Religion of the Aztecs: Keeping the Balance in an Unpredictable and Terrifying World
The Aztec Empire was the largest and most successful Mesoamerican empire in terms of size and demographics. It stretched across highlands, coastal plains, valleys, and forests. It is not surprising, as a result, that the Aztec religion was also very influential.
The Aztecs and Mesoamerican Civilization
The Aztec religion did not emerge in a vacuum. It emerged in the context of thousands of years of successive Mesoamerican civilizations including the Zapotecs of Monte Alban, Teotihuacan, the Toltecs, and the Mixtecs.
Many Aztec religious beliefs were shared by the surrounding cultures. For example, the Feathered Serpent had already been worshiped for a millennium by cultures such as the people of Teotihuacan and the Toltecs. Most gods of the Aztec pantheon were also worshiped by other Mesoamerican cultures.
The Aztec Gods
The Aztecs, like other Mesoamerican cultures, were polytheistic. They believed that all aspects of nature, such as wind and rain, and all human activities, such as agriculture and warfare, had a patron deity.
Scholars of Aztec religion have divided the Aztec gods into three different categories. There were the cosmic or creator gods, the gods of agriculture, water, and fertility, and the gods of war and sacrifice.
The cosmic gods were responsible for the creation and maintenance of the major forces governing the universe. One of the main cosmic gods was Huehueteotl-Xiuhtecuhtli, the god of fire and seasons.
Seated stone figure of Huehueteotl-Xiuhtecuhtli, Aztec god of fire and seasons. (Simon Burchell / CC BY-SA 3.0)
Huehueteotl-Xiuhtecuhtli represented the ability of the world to change and regenerate. He also was in charge of the seasons and other natural cycles responsible for regenerating and renewing the land.
Another important role that Huehueteotl-Xiuhtecuhtli had was creator of the sun. He was very important in ancient Mesoamerican religious traditions and representations of him first appear in the pre-Classic period of Mesoamerican history at archaeological sites, such as Cuicuilco.
Another important cosmic deity was Tezcatlipoca. Tezcatlipoca, or “Smoking Mirror”, was said to be the god of night as well as the god of sorcery. He was believed by the Aztecs to be a god of justice who would punish evildoers.
Aztec Kings were considered to be his agents in this respect and would have to perform ceremonies in front of his image to establish their right to govern. In some Mesoamerican traditions, he was considered to be a supreme deity who was omnipotent and omniscient. He was a frightening figure who was the embodiment of nature itself.
Quetzalcoatl was another important god who was associated with the planet Venus. His name translates to “Feathered Serpent”. The Aztecs believed that he was the creator of humanity as well as the most human-friendly deity.
Aztec Temple of the Feathered Serpent at Xochicalco, adorned with a fully zoomorphic feathered serpent. (Giovanirvp / CC BY-SA 3.0)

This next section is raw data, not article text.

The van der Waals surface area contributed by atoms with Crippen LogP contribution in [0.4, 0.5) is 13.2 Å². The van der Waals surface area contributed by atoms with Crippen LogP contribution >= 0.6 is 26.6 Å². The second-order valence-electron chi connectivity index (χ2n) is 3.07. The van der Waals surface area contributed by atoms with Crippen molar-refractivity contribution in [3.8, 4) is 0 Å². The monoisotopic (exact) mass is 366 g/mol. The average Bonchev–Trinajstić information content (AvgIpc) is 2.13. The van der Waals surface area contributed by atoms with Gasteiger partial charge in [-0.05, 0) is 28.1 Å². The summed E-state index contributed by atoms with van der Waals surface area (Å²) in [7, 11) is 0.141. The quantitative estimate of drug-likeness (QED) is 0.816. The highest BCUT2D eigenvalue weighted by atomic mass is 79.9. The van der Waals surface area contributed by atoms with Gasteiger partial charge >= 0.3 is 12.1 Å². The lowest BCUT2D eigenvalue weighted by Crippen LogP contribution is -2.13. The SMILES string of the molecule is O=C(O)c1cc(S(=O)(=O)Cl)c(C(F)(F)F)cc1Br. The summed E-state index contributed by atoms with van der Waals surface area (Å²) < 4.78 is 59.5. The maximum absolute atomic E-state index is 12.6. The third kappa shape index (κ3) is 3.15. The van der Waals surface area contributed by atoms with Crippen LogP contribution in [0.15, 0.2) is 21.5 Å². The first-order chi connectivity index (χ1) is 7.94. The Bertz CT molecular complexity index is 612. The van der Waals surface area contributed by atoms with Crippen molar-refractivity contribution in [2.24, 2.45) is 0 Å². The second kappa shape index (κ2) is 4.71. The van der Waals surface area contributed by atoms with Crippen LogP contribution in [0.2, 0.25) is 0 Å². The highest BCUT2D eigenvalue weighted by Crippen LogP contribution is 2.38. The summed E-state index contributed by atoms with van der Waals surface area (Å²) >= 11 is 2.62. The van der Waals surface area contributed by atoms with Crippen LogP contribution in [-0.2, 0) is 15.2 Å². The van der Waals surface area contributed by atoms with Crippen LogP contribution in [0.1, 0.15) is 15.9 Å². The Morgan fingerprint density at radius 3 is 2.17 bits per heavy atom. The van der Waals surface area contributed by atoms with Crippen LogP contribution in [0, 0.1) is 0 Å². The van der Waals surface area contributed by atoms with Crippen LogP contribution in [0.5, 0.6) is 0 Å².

He was also considered to be the god of the arts and knowledge. Furthermore, he saved humanity at the beginning of the age of the fifth sun when he recovered their bones from the realm of the dead so that life could be restored to them.
The gods of war and sacrifice included Huitzilopochtli, the god of war and the sun. Huitzilopochtli was the national god of the Aztecs. His name means “Hummingbird on the Left”.
Cosmology and the Aztecs
The Aztecs believed that the universe consisted of three levels connected by a central axis represented by the Templo Mayor in Tenochtitlan. They believed that this central axis, or axis mundi, connected the underworld, the earth, and the heavens.
- First Ever Aztec Royal Burial Site Could Be Indicated By Jaguar, Flamingo and Child Sacrifices [New Discovery]
- Ahuitzotl: Powerful Ruler in the Aztec Golden Age
- Nahuatl, The Language of the Aztec Nation
Aztec Templo Mayor in Tenochtitlan. (Josué González / Public Domain)
The world known to humanity was called Tlaltipac. It was considered to be a disk in the middle of the universe. The underworld consisted of 9 levels. The heavenly realm consisted of 13 levels.
The Aztecs believed that the world consisted of relationships of opposites, the balance of which was necessary for the world to continue to function. These opposites included hot and cold, dry and wet, male and female, and light and dark.
This dualism was at the heart of the Aztec worldview. The Aztecs believed that that humans were responsible for maintaining a balance in the universe through their rituals and sacrifices.
Cosmogony and the Aztecs
The most common form of the Aztec creation myth says that, in the beginning, there was a void. The creator god was both male and female, light and dark, malevolent and benevolent. This god had four children, Tezcatlipoca, Quetzalcoatl, Xipe Totec, and Huitzilopochtli.
The Aztecs believed that four ages had already passed and that they were currently living in the fifth age of the sun. In each age, a different god played the role of the sun and each age was associated with a different element.